Annotations: My Brilliant Friend (The Neapolitan Novels #1)

Thoughts. As much as I fancy eccentric taste and being glamorously out of sync with my contemporaries, on the heels of My Brilliant Friend (the novel) and The Lost Daughter (the film), it turns out I love Elena Ferrante. Just like everyone else. The prose in My Brilliant Friend is unmentionable. This is a comment meant as praise. Ferrante is notContinue reading “Annotations: My Brilliant Friend (The Neapolitan Novels #1)”

Annotations: Stone Fruit

Lee Lai’s debut is the kind of story that could not be effectively told in words alone. It is a story that demands imagery, a story for which depth is built via visual effect and, often, the absence of lengthy prose. It is a story, in short, that sings as a graphic novel and representsContinue reading “Annotations: Stone Fruit”

Annotations: The Illness Lesson

Thoughts. I am not Clare Beams’ target audience; I read little historical fiction, and enjoy even less. That said, I recommend The Illness Lesson highly to lovers of the genre. Beams not only captures the facts of the early 19th century, but also the feel. If you’re at all interested in the development of genderedContinue reading “Annotations: The Illness Lesson”

Annotations: These Silent Woods

Thoughts. I have absolutely no idea how These Silent Woods ended up on my Want to Read shelf, which is not an altogether unusual occurrence. I tend to add books to that particular shelf with wild abandon; the strategy is add now—usually, in the midst of a 3 a.m. insomnia-laced internet spiral—cull later. But when later arrived,Continue reading “Annotations: These Silent Woods”

Annotations: Rave

Thoughts. There’s something wonderfully angsty about Rave. Jessica Campbell manages, in many of her panels to capture the peculiar emotions associated specifically with adolescence. In the phone call panels, for instance, Campbell masterfully captures both ecstasy and agony—the first in the scene in which Lauren chats with Mariah after their first sleepover, the second in theContinue reading “Annotations: Rave”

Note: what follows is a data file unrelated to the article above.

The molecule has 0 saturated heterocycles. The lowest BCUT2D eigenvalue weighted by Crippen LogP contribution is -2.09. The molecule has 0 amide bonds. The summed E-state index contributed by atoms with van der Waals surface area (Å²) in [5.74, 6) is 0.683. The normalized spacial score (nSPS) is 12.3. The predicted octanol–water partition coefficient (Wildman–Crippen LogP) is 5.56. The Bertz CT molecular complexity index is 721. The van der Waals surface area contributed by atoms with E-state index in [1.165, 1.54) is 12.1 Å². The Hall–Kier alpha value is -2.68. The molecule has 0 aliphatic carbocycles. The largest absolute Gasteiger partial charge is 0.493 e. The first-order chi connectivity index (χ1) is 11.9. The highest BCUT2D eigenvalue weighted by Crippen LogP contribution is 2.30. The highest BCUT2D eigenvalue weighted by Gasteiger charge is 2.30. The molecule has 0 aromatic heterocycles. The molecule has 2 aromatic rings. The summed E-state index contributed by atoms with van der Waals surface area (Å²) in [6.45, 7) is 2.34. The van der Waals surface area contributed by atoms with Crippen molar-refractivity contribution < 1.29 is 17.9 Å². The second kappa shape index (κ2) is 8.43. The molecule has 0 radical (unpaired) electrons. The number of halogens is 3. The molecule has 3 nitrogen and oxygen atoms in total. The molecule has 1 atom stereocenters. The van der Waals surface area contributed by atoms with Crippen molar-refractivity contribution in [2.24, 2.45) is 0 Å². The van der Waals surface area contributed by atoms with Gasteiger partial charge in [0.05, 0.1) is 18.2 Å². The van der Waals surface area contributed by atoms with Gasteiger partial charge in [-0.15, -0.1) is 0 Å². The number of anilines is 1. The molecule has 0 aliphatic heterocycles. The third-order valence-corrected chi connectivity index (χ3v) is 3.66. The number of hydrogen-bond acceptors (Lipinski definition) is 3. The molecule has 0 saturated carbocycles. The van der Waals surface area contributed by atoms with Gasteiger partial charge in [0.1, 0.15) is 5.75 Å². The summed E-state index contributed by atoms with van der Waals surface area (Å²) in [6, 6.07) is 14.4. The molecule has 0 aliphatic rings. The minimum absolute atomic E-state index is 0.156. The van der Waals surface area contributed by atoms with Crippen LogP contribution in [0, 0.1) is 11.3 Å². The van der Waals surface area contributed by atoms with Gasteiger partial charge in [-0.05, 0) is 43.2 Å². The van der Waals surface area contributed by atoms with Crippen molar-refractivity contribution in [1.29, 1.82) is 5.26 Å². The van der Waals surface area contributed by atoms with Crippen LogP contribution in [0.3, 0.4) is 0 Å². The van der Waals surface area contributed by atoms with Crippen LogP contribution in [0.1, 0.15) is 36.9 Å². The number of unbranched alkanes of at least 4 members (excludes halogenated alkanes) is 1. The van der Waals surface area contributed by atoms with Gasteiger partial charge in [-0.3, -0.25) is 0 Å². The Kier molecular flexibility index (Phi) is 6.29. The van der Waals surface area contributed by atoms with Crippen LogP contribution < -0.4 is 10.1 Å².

Annotations: Girl at War

Thoughts. It is, perhaps, indicative of my reading habits that I found a novel centered on atrocities that occurred during the Yugoslavian civil war one of my more uplifting reads of the last several years. The events of the novel, of course, are horrifying—Ana’s experience of war at such a young an age can beContinue reading “Annotations: Girl at War”

Annotations: The Deeper the Water the Uglier the Fish

Thoughts. Katya Apekina’s debut, The Deeper the Water the Uglier the Fish, is the sort of novel I’m inclined to love deeply but acknowledge is impossible to recommend broadly. That said, I hope I’m mistaken; it has a 4-star average rating on Goodreads, which suggests I’m not giving the reading public enough credit. Apekina’s novel reminds meContinue reading “Annotations: The Deeper the Water the Uglier the Fish”

Annotations: Motherhood

Thoughts. Motherhood is one of those books that lends itself easily to contradictions. It’s technically fiction, but I’d hesitate to call it a novel—which is not my way of saying it’s autofiction; it is, of course, but my unwillingness to categorize it as a novel is rooted more in its experimental form than in the assumptionContinue reading “Annotations: Motherhood”

Annotations: This Is How You Lose the Time War

Favorite words. Eating’s gross, isn’t it? In the abstract, I mean. When you’re used to hyperspace recharging stations, to sunlight and cosmic rays, when most of the beauty you’ve known lies in a great machine’s heart, it’s hard to see the appeal of using bones that poke from spit-coated gums to mash things that grewContinue reading “Annotations: This Is How You Lose the Time War”